Since the writing of my original article on using CPLD's in robot designs, many have posed the idea that this function or that function could probably be implemented with such technology. The last article offered quite a solid introduction with several simple examples and yet only a few seem to have picked up on these ideas and used them to implement working programmable logic on their own robots.
As such, this follow on article is intended to show two full implementations of TPU style functions that apply directly to personal robotics. I've chosen TPU style functions, as they seem to generate the most questions across the list server. It has also been nice to see that the few individuals that have taken on the CPLD design scheme have gone far above and beyond the primitives I posted originally.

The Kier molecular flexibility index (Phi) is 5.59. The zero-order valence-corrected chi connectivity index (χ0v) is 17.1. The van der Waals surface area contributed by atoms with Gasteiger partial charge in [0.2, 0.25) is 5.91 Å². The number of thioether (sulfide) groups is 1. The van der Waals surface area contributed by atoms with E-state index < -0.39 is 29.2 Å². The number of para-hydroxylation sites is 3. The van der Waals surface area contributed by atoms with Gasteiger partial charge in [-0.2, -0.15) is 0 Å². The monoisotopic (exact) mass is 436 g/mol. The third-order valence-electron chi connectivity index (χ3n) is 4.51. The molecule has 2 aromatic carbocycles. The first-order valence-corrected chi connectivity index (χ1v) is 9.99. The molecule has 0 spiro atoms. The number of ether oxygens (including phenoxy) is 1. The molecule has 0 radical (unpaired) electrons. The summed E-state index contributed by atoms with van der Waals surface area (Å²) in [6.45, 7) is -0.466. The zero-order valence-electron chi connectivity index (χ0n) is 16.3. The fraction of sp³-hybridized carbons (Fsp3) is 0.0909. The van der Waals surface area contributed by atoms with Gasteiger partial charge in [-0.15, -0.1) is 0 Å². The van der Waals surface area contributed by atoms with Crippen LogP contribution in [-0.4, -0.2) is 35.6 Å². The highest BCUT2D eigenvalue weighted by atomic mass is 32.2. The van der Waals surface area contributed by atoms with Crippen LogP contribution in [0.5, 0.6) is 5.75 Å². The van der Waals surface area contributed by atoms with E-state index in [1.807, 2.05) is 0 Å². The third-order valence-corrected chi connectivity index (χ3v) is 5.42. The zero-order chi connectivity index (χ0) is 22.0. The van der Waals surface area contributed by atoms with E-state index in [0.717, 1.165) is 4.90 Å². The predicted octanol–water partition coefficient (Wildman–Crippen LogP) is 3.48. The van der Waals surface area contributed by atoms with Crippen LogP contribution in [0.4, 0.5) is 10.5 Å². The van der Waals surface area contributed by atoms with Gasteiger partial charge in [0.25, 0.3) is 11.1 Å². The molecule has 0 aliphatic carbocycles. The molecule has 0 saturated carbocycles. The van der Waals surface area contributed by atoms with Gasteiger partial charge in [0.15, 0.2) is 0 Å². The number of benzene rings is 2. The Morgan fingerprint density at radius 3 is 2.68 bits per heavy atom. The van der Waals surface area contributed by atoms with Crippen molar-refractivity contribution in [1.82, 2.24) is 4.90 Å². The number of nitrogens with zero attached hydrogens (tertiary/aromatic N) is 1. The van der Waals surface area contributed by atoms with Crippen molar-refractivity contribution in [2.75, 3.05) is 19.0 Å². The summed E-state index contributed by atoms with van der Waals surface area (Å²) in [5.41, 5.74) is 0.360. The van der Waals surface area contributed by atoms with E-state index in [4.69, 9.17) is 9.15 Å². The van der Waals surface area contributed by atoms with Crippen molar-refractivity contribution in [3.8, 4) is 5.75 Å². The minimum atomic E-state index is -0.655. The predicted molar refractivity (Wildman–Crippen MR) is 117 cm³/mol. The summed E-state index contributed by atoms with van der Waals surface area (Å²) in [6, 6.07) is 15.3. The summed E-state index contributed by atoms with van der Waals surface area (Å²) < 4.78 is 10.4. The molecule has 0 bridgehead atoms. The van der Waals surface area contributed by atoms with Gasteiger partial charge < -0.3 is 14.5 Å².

|Do you need a refresher before digging in? Refer back to one of my previous articles on CPLD's that has much more basic getting started type information.|
The two functions covered here in are PWM output and PWM capture. Both of these have come up several times and are functions well suited to external logic. This is so due to the high software overhead required to run these tasks on a standard microprocessor that does not have dedicated hardware to handle these tasks.
Before we get to the two function implementations I'll take a few minutes to cover in further depth a few topics that several have come back to me with questions about following the original article. These queries have centered on the concepts of design fitting and resources.